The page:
Growing Guide: How to Grow Creeping Jenny


Creeping Jenny (Lysimachia Nummularia) is a member of the primrose family that makes for excellent groundcover or a stunning hanging vine.

Though some consider Creeping Jenny an invasive species, the bright yellow blooms and coin-shaped leaves are gorgeous in a container garden. Planting it in the ground leads to quick coverage, but be warned — Creeping Jenny, or Moneywort, is known for taking over entire areas.

That leads many gardeners and landscapers to seek out the Golden or Auria varieties of Creeping Jenny, which spreads less quickly and may be easier to source in certain locales.

Regardless of the variety, Creeping Jenny does well near ponds and riverbeds. It also looks gorgeous in hanging pots, where its glossy, green leaves will drip over the top, creating a curtain effect.

Botanical Name: Lysimachia Nummularia
Common Name(s): Creeping Jenny, Moneywort, Herb Twopence, Twopenny Grass
Plant Type: Perennial
Mature Size: 2-4 inches tall, 12-24 inch spread
Sun Exposure: Full sun to partial shade
Water Needs: Average
Soil Type: Moist, well-draining sand or clay
Soil pH: 6-7.8
Bloom Time: Summer
Maintenance: Low
Flower Color: Yellow
Hardiness Zones: 4-9 (USDA)
Toxicity: Non-toxic for humans and pets

Creeping Jenny Care

Creeping Jenny is a low-maintenance plant. It’s fast-growing and will cover bare areas of ground fast. However, it also tends to beat out other plants in its vicinity, making it a semi-invasive species. So, many choose to plant Creeping Jenny in a container of some sort.

Even when you plant it in a confined space, Creeping Jenny tends to appear in other areas of the garden. Dropped cuttings can easily propagate themselves, which is why many people choose to keep their Creeping Jenny in hanging pots, far away from the rest of their garden’s soil.

Keeping Creeping Jenny in drier areas, away from stream-beds or ponds, can inhibit its growth a bit. Seeking out slower-growing varieties like Golden Creeping Jenny can also help keep this plant in check.


Creeping Jenny prefers full sun, but it will grow in the shade as well. When you place it in an area that receives full sun, the leaves will turn more golden-yellow. In shady spots, the leaves turn a dark, emerald green.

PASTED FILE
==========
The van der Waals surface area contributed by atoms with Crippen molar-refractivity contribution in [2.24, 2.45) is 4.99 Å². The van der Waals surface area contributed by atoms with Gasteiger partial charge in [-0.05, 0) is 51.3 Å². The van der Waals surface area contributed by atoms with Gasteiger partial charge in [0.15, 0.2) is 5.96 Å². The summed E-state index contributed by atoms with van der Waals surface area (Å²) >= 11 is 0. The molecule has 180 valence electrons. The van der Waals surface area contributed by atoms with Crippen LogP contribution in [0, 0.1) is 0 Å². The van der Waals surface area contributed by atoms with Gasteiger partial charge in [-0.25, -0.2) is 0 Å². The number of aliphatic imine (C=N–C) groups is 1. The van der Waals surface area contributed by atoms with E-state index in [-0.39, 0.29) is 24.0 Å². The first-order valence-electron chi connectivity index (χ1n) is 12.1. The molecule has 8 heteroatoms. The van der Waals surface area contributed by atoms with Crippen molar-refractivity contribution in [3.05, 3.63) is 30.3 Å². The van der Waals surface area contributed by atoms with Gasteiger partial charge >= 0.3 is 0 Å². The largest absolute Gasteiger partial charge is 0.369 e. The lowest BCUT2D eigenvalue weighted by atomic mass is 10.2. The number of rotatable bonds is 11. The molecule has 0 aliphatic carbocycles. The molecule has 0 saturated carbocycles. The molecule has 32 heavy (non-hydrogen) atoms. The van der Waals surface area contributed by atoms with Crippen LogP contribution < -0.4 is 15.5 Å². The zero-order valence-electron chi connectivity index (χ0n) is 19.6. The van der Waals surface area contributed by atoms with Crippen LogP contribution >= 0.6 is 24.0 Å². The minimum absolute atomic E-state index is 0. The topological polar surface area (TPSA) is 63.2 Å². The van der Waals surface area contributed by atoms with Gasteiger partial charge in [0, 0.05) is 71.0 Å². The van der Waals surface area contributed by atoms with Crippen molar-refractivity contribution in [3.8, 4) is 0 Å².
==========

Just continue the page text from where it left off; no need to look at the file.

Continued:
Be careful of too much sun in hotter climates as direct sun and heat will lead to blanched leaves.

creeping jenny


Creeping Jenny has average water needs. It likes the soil to be moist at all times but doesn’t need excessive watering. If you have it in a pot, try not to let the soil dry out. If you’re growing it as ground cover, consider placing it in a low-lying area or near a water source, like a pond or stream.


Creeping Jenny does best in moderate climates. It can’t handle too much direct heat and prefers a moist area.

In USDA zones 8 and 9, Creeping Jenny will continue to grow throughout the winter. However, in colder areas, it will disappear completely, only to return each spring.


When it comes to soil, Creeping Jenny prefers well-draining, sandy areas. Clay-heavy soil works well too.

Though it can grow in acidic, alkaline, or neutral soils, Creeping Jenny prefers a soil pH of 6-7.8.


For many, the problem with Creeping Jenny is that it grows too much! However, you may still want to provide fertilizer for healthy growth from season to season.

It’s best practice to fertilize Creeping Jenny with a 10-10-10 solution in the early spring. You may also choose to add fertilizer when you’re first planting Creeping Jenny in a new place. Using mulch may also be a good idea if you have issues with water retention.


Creeping Jenny is non-toxic for both humans and pets, making it an ideal plant for many gardens.


Creeping Jenny is easy to propagate. You can sow seeds in early spring or use cuttings to grow a new plant.

Using cuttings is the easiest method to Grow Creeping Jenny quickly. Simply cut a few stems just below the first leaf nodes or buds. Then, place the cuttings in a pot filled with well-draining soil (a sand and perlite mixture works best).

Place the pot of cuttings in an area with indirect light for a few weeks. Once you see new leaves growing, the plant is ready for transplanting either to a larger container or to an area of your garden.


Pruning is essential to keep Creeping Jenny in check. Prune trailing stems and consider pinching off flowers as they fade to discourage seeding.

In colder climates, you should also cut back any dead stems in fall before winter hits. That will ensure your Creeping Jenny comes back thriving in the warmer seasons.


Creeping Jenny is prone to fungal diseases that may appear as leaf spots. If you notice any on your plants, consider treating them with a liquid copper fungicide.